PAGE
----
Despite a survival benefit and guideline recommendation for β-blockers in left ventricular systolic dysfunction, β-blockers are underused in clinical practice.Methods
Medical practices with ≥15 patients with heart failure (HF) in the Duke Databank for Cardiovascular Disease (DDCD) were identified for a prospective, randomized study using a multifaceted intervention to improve β-blocker use. Intervention practices received provider education, patient education materials, feedback on β-blocker use of their patients with HF, and access to telephone consultation with an HF expert. The primary outcome was a comparison between intervention and control practices of the proportion of patients with HF self-reporting β-blocker use on their first routine DDCD follow-up in the postintervention year. A random effects model was used for the analysis.Results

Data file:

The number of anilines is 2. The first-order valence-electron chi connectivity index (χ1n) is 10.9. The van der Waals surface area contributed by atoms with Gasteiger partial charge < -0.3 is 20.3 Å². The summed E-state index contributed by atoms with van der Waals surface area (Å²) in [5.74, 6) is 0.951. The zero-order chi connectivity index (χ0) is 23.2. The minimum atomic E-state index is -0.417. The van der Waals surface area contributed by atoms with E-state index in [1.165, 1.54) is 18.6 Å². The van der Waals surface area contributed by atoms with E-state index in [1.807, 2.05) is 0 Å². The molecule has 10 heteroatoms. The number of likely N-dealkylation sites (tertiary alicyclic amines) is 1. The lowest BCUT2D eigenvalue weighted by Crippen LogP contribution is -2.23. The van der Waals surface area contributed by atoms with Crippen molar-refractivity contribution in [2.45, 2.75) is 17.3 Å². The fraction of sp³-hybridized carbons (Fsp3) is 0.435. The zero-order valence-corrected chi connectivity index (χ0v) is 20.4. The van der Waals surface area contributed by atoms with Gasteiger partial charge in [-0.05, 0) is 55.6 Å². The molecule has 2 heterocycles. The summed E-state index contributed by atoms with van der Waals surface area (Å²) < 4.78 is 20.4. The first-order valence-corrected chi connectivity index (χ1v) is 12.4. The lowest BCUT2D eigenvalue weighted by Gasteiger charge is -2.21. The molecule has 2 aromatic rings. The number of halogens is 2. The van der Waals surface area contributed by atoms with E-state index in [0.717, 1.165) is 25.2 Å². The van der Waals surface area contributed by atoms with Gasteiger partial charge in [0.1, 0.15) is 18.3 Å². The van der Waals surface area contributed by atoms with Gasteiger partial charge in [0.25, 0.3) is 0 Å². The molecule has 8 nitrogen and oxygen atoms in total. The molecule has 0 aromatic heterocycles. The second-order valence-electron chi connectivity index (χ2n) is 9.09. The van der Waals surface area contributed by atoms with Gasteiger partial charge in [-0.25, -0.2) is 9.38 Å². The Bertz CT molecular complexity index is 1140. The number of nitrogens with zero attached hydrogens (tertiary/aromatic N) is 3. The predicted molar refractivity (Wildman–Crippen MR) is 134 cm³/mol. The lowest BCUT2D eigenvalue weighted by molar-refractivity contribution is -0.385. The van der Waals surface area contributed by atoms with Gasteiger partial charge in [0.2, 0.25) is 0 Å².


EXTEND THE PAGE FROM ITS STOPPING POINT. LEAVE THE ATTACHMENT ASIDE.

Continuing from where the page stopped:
Post intervention, 2631 patients (1701 in 23 intervention practices and 930 in 22 control practices) completed DDCD follow-up. No significant difference in the proportion of patients with HF reporting β-blocker use was found in the intervention versus control groups (OR 1.16, 95% CI 0.94–1.43, P = .2), although more patients in the intervention group started a β-blocker than stopped a β-blocker during the study period (P = .02).Conclusions
This multifaceted intervention did not significantly increase the mean proportion of patients taking β-blockers within practices exposed to the intervention, although favorable trends were observed. Further studies are needed to identify and evaluate strategies for translating evidence into clinical practice to reduce the global health burden associated with HF.